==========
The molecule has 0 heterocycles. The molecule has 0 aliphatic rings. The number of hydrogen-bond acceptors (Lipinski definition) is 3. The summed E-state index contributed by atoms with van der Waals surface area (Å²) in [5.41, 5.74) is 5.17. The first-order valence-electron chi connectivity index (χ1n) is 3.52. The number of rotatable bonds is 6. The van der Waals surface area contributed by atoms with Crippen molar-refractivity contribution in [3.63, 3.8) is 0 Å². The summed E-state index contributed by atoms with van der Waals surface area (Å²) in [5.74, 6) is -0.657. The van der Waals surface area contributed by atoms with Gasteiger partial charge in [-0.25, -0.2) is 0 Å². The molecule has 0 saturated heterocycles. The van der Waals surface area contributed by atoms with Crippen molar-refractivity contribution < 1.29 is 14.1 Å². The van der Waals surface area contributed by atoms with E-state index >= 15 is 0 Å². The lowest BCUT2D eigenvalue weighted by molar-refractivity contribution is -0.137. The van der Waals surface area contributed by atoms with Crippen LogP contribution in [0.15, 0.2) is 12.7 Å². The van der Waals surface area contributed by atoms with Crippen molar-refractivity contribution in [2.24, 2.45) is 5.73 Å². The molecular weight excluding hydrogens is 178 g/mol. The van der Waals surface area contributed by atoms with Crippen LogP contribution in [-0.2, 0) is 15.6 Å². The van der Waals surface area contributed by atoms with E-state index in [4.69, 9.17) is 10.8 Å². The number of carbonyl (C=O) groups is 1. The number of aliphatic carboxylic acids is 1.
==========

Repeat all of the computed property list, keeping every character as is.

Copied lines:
The molecule has 0 heterocycles. The molecule has 0 aliphatic rings. The number of hydrogen-bond acceptors (Lipinski definition) is 3. The summed E-state index contributed by atoms with van der Waals surface area (Å²) in [5.41, 5.74) is 5.17. The first-order valence-electron chi connectivity index (χ1n) is 3.52. The number of rotatable bonds is 6. The van der Waals surface area contributed by atoms with Crippen molar-refractivity contribution in [3.63, 3.8) is 0 Å². The summed E-state index contributed by atoms with van der Waals surface area (Å²) in [5.74, 6) is -0.657. The van der Waals surface area contributed by atoms with Gasteiger partial charge in [-0.25, -0.2) is 0 Å². The molecule has 0 saturated heterocycles. The van der Waals surface area contributed by atoms with Crippen molar-refractivity contribution < 1.29 is 14.1 Å². The van der Waals surface area contributed by atoms with E-state index >= 15 is 0 Å². The lowest BCUT2D eigenvalue weighted by molar-refractivity contribution is -0.137. The van der Waals surface area contributed by atoms with Crippen LogP contribution in [0.15, 0.2) is 12.7 Å². The van der Waals surface area contributed by atoms with Crippen molar-refractivity contribution in [2.24, 2.45) is 5.73 Å². The molecular weight excluding hydrogens is 178 g/mol. The van der Waals surface area contributed by atoms with Crippen LogP contribution in [-0.2, 0) is 15.6 Å². The van der Waals surface area contributed by atoms with E-state index in [4.69, 9.17) is 10.8 Å². The number of carbonyl (C=O) groups is 1. The number of aliphatic carboxylic acids is 1.